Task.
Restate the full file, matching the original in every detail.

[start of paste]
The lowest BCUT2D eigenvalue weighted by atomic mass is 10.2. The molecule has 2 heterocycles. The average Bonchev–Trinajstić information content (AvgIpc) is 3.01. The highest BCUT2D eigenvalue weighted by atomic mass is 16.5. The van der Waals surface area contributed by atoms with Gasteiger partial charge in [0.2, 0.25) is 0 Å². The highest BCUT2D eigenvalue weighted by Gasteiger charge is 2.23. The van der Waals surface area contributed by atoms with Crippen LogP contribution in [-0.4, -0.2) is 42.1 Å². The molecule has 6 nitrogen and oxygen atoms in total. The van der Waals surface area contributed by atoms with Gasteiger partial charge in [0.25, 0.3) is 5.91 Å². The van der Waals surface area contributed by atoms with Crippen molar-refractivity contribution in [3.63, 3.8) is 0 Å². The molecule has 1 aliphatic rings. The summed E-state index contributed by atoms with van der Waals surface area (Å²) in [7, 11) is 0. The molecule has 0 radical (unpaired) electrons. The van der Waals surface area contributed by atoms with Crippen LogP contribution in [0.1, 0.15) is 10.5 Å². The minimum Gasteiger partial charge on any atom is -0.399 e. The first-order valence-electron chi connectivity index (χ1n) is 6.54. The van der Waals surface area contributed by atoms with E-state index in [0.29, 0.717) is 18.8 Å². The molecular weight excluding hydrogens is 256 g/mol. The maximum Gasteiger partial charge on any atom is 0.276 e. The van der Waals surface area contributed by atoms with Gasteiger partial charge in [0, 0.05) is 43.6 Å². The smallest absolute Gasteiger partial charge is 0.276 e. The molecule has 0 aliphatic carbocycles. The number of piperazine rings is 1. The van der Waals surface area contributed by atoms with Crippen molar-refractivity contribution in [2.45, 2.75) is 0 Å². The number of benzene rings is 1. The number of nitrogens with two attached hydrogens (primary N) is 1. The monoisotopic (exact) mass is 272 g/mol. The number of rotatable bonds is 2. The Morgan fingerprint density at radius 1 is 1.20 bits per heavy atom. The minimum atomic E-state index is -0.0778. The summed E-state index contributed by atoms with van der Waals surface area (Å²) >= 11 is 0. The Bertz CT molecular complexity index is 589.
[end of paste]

The lowest BCUT2D eigenvalue weighted by atomic mass is 10.2. The molecule has 2 heterocycles. The average Bonchev–Trinajstić information content (AvgIpc) is 3.01. The highest BCUT2D eigenvalue weighted by atomic mass is 16.5. The van der Waals surface area contributed by atoms with Gasteiger partial charge in [0.2, 0.25) is 0 Å². The highest BCUT2D eigenvalue weighted by Gasteiger charge is 2.23. The van der Waals surface area contributed by atoms with Crippen LogP contribution in [-0.4, -0.2) is 42.1 Å². The molecule has 6 nitrogen and oxygen atoms in total. The van der Waals surface area contributed by atoms with Gasteiger partial charge in [0.25, 0.3) is 5.91 Å². The van der Waals surface area contributed by atoms with Crippen molar-refractivity contribution in [3.63, 3.8) is 0 Å². The molecule has 1 aliphatic rings. The summed E-state index contributed by atoms with van der Waals surface area (Å²) in [7, 11) is 0. The molecule has 0 radical (unpaired) electrons. The van der Waals surface area contributed by atoms with Crippen LogP contribution in [0.1, 0.15) is 10.5 Å². The minimum Gasteiger partial charge on any atom is -0.399 e. The first-order valence-electron chi connectivity index (χ1n) is 6.54. The van der Waals surface area contributed by atoms with E-state index in [0.29, 0.717) is 18.8 Å². The molecular weight excluding hydrogens is 256 g/mol. The maximum Gasteiger partial charge on any atom is 0.276 e. The van der Waals surface area contributed by atoms with Gasteiger partial charge in [0, 0.05) is 43.6 Å². The smallest absolute Gasteiger partial charge is 0.276 e. The molecule has 0 aliphatic carbocycles. The number of piperazine rings is 1. The van der Waals surface area contributed by atoms with Crippen molar-refractivity contribution in [2.45, 2.75) is 0 Å². The number of benzene rings is 1. The number of nitrogens with two attached hydrogens (primary N) is 1. The monoisotopic (exact) mass is 272 g/mol. The number of rotatable bonds is 2. The Morgan fingerprint density at radius 1 is 1.20 bits per heavy atom. The minimum atomic E-state index is -0.0778. The summed E-state index contributed by atoms with van der Waals surface area (Å²) >= 11 is 0. The Bertz CT molecular complexity index is 589.